A colorectal polyp is a growth that sticks out of the lining of the colon or rectum.
Intestinal polyps; Polyps - colorectal; Adenomatous polyps; Hyperplastic polyps; Villous adenomas
Causes, incidence, and risk factors
Polyps of the colon and rectum are usually benign. There may be single or many polyps, and they become more common as people age.
Over time, certain types of polyps, called adenomatous polyps, may develop into colon cancer. Another common type of polyp found in the colon is called a hyperplastic polyp, which usually does not develop into colon cancer.
Polyps bigger than 1 centimeter have a greater cancer risk than polyps under 1 centimeter. Risk factors include:
- Family history of colon cancer or polyps
- A type of polyp called villous adenoma
Polyps may also be associated with some inherited disorders, including:
- Familial adenomatous polyposis
- Gardner syndrome
- Juvenile polyposis
- Lynch syndrome (HNPCC)
- Peutz-Jeghers syndrome
There are usually no symptoms. However, the following symptoms may occur:
- Abdominal pain (rare)
- Bloody stools
- Fatigue associated with anemia
- Rectal bleeding
Signs and tests
A rectal examination may rarely reveal a polyp that can be felt by the health care provider. However, the physical exam is usually normal.
Tests that show polyps include:
Over time, adenomatous colorectal polyps can develop into cancer and should be removed. In most cases, the polyps may be removed at the same time a colonoscopy is performed. For patients with polyps, follow-up colonoscopy should be performed within 3 - 5 years to see if the polyps have returned.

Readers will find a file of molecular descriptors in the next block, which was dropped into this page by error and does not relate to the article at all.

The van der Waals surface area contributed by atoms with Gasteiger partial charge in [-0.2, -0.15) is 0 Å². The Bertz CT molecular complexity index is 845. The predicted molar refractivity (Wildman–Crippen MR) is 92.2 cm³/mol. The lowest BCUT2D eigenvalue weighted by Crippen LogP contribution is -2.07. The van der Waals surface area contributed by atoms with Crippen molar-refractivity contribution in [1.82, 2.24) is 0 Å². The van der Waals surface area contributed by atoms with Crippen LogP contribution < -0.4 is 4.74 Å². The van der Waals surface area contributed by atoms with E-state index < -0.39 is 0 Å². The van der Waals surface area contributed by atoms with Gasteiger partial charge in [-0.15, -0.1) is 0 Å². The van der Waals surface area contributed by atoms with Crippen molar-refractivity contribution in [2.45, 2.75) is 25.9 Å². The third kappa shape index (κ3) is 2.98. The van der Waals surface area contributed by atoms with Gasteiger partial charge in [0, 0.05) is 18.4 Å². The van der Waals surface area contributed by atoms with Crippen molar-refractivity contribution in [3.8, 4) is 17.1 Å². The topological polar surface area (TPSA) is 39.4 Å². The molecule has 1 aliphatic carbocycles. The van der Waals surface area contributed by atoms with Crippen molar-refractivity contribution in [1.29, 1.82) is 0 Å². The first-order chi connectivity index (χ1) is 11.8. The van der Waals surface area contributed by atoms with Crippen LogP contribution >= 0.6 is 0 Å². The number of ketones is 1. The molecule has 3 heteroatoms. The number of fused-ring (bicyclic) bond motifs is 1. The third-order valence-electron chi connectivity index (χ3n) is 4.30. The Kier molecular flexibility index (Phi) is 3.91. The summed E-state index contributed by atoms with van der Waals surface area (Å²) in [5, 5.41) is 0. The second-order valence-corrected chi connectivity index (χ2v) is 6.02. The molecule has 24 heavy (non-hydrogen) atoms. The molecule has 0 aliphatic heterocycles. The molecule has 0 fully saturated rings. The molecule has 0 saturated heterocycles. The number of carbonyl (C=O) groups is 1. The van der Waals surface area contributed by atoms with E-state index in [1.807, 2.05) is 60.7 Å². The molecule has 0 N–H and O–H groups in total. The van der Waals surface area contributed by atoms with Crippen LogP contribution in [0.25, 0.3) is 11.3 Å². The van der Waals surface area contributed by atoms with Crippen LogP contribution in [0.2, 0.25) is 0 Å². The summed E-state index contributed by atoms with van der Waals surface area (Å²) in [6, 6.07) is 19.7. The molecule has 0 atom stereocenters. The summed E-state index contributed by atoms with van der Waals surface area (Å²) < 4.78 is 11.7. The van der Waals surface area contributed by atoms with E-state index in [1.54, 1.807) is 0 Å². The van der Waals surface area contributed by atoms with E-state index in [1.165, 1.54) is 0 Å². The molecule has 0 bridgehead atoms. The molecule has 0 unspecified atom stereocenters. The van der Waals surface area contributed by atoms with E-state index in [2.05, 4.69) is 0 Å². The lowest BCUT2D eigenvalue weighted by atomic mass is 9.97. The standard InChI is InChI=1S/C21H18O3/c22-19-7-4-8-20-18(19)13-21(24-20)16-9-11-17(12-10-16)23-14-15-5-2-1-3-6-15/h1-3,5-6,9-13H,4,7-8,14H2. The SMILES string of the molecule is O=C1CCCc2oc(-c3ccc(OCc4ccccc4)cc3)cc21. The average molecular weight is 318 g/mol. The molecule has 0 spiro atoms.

Rarely, for polyps with a high potential of becoming cancerous, the health care provider may recommend a colectomy (removal of a part of the colon).
The outlook for patients with colorectal polyps is excellent, assuming the polyps are removed. Polyps that are left behind can develop into cancer over time.
Polyps can cause bleeding, and over time, can develop into cancers.
Calling your health care provider
Call your health care provider if you have
- Black, tar-like stools
- Blood during a bowel movement
- Change in bowel habits
The following is recommended to reduce the risk of developing polyps:
- Eat a diet low in fat and high in fruits, vegetables, and fiber
- Avoid smoking and excessive alcohol intake
- Maintain a normal body weight
Colonoscopy prevents colon cancer by removing polyps before they can become cancer. People over age 50 should have a colonoscopy screening, which makes earlier diagnosis and treatment possible. This may reduce the odds of developing colon cancer, or at least help catch it in its most treatable stage. Those with a family history of colon cancer or colon polyps may need to be screened at an earlier age.
See physical exam frequency for further recommendations about having a screening test.
Lieberman DA. Clinical practice: screening for colorectal cancer. N Engl J Med. 2009;361(12):1179-1187.
David Zieve, MD, MHA, Medical Director, A.D.A.M., Inc., and Yi-Bin Chen, MD, Leukemia/Bone Marrow Transplant Program, Massachusetts General Hospital.
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